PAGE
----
Moore suggests we also need B2C systems of experience, where we have core online experiences that are compelling and utilitarian (amen!), but which will be increasingly driven to facilitate work in real time.

The answers are out there, in all those computers and databases, but they are tiny needles in massive haystacks.  There’s no time left for people, or disk drives, to be in the loop.

We must move into the era of Big Data, where those systems can help we humans find the answers or provide those value-added services that humans can provide, and fast (Think Watson, but in more of a call-center like environment, where Watson’s helping people find the answers for the human).

Systems of record create efficiency, claimed Moore, and it’s impossible to do global commerce without them.  But, his thesis suggests, they won’t be enough to meet the demands of a consumerized IT culture.

It will be the systems of engagement that create effectiveness, that will address the complexities of global business relationships, and to help create those compelling online experiences.

Every strategy, Moore concluded, is made or broken during a handful of moments of engagement?

Which ones would have the most impact for your organization, and more importantly, how quickly can you put them in place?

Live At Impact 2011: Forbes’ Publisher Rich Karlgaard On Beating The Economy With IT

leave a comment »

It’s around 1:42 on Tuesday here at Impact 2011, and I’ve not left the Venetian Biosphere since I arrived here on Sunday.

Scott and I have continued to do our live webcasts from the expo floor.  You can find both the live and Memorex sessions at www.livestream.com/ibmimpact (and feel free to stop by…just look for the big, bright light in the corner).

I blogged the general session featuring IBM Senior Vice President Steve Mills’ comments on business agility from earlier today.  You can find that post here.

I’ve also attended some sessions of the Forbes Leadership Summit, a few thoughts from which I thought would be worth sharing here.

In a session yesterday, Rich Karlgaard, the publisher of Forbes magazine, set up the Summit with some comments about the state of the economy…such as it is.

Karlgaard explained that the economic recovery has been uneven and rocky at best, and that the last three years in particular were so traumatizing, it’s impossible to do a forecast, as we have no faith in the underlying economy.

We are, collectively, suffering from Post Traumatic (Economic) Stress Syndrome.  Nice one.

It’s like a roller coaster ride.  A few months ago, GDP projection was 2%.  Then most everyone had a good Christmas and the stock market grew, and so forecasts went up to 3.5% GDP growth for Q1.  Then, Tunisia…Egypt…Libya…Japan earthquake and tsunami…gas went up….well, stuff happened.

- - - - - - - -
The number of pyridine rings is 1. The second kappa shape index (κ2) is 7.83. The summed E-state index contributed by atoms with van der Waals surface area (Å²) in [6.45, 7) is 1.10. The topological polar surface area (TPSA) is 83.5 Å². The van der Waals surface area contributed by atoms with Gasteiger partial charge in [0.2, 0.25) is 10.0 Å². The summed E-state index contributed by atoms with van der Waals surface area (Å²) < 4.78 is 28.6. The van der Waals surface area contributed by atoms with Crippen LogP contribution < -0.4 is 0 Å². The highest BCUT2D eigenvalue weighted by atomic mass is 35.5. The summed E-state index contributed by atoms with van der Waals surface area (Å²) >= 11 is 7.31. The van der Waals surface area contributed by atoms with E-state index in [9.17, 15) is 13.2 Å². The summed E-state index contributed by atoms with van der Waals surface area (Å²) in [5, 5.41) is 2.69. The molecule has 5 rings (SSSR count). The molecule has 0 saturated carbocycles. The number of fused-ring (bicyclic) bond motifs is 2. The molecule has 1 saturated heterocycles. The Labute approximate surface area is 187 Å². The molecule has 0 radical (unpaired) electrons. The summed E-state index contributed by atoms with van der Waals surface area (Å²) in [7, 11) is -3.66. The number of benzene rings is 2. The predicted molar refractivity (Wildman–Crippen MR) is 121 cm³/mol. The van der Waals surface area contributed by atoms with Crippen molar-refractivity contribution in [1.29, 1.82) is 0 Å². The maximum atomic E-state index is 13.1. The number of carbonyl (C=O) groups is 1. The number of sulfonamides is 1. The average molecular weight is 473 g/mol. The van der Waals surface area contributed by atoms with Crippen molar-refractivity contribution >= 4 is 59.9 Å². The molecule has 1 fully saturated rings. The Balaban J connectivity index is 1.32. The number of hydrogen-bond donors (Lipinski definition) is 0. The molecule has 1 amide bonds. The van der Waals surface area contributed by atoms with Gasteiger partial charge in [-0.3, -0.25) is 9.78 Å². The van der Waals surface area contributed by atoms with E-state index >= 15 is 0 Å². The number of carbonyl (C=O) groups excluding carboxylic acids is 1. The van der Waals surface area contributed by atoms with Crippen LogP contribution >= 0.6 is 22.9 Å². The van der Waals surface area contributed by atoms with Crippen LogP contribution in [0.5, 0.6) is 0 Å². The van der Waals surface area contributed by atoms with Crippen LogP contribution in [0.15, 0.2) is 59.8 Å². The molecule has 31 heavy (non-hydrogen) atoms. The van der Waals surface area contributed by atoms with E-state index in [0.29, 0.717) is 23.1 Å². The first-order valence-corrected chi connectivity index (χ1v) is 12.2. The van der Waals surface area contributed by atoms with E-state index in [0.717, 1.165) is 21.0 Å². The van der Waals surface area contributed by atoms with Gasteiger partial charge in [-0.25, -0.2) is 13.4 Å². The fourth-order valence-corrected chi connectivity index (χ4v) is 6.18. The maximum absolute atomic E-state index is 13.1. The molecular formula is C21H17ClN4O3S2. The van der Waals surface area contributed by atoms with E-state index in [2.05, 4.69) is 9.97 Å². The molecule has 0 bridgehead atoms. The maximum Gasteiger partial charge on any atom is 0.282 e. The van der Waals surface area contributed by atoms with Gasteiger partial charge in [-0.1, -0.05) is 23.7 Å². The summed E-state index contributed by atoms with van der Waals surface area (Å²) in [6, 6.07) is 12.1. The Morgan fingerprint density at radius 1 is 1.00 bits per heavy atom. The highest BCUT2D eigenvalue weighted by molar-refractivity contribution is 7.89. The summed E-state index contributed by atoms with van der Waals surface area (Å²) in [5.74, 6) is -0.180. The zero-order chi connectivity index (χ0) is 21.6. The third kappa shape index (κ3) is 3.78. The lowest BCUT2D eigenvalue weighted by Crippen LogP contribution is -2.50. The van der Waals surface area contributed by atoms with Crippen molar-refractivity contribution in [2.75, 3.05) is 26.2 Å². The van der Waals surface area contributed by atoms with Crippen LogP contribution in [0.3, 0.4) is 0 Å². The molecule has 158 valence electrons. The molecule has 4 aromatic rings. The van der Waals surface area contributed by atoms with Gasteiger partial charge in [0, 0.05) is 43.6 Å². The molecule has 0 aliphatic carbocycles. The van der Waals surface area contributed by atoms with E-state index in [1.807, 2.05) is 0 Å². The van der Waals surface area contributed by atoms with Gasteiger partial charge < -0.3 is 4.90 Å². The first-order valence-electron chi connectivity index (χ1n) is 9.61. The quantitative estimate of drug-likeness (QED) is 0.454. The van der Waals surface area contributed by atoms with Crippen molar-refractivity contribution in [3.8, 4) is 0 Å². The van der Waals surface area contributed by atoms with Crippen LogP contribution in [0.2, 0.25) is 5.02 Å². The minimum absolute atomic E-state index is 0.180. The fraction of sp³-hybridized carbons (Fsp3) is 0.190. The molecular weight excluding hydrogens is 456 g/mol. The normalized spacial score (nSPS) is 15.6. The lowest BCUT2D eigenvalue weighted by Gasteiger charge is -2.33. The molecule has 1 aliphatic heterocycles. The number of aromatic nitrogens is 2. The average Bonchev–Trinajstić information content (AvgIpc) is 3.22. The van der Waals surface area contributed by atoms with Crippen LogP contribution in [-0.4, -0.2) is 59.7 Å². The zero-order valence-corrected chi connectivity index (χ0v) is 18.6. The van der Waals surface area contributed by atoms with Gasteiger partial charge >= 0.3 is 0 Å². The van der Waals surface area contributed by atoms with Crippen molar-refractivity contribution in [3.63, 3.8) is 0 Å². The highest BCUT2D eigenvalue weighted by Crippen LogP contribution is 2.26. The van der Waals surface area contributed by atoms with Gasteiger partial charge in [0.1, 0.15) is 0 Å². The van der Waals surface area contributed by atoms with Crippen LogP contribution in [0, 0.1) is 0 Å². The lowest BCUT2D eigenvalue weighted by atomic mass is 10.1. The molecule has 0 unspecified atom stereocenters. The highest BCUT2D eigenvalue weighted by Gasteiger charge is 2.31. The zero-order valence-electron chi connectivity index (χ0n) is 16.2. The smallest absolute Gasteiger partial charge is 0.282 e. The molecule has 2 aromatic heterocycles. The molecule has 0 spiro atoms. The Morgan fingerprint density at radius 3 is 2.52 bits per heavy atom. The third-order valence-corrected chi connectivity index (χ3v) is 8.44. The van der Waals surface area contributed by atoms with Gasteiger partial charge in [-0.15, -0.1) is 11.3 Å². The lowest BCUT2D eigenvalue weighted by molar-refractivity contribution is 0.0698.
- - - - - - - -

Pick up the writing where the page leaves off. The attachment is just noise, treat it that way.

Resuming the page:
So, the recovery is very uneven, which means…you guessed it: The companies with the right technology investments or business processes will do much better than GDP (5%…maybe 10%), and those who don’t…well, they’ll likely do much worse. This is the nature of recoveries that follow big, traumatic economic events (Just glance back to the 1970s: Nixon resigning, oil crisis, Carter’s malaise speech).

And yet, the 1970s produced (other than disco) Federal Express, Southwest Airlines, Apple Computer, even Microsoft…so though economists may have looked upon the 70s as poor economically, it saw a lot of business growth, and in particular those who were new and innovative.

It was then that Karlgaard launched into the meat of his pitch: Eight key focus areas of companies which will best adapt to this new economic environment.

  1. Those good at design (well designed products and services)
  2. Speed (Table stakes).  Fast go to market, with the perfect products at the perfect time when customers need them.  Get to those customers willing to pay the most first!
  3. Cost.  Always a factor.
  4. Supply chain and logistics. Every great leader in its field is generally the supply chain leader (Sam Walton, Wal-Mart, by way of example). Wal-Mart was the first to figure out the power of linking information from bar code back to IBM mainframes, which gave them enormous competitive advantage early on.
  5. Analytics.  Just Google “IBM Business Analytics” to learn more about this one.
  6. External and Internal Communications.  He used an example of ex-IBMers use of Facebook as a powerful advocate community.
  7. Brand — Particularly, three dimensional brands (phony ones are easily exposed in the social media). 2D brands could only be gotten away with in the Mad Men era.
  8. Foundation of Moral Purpose — The trust level have with institutions is at an all-time low.  Companies that have solid foundations also have unsurpassed advantages.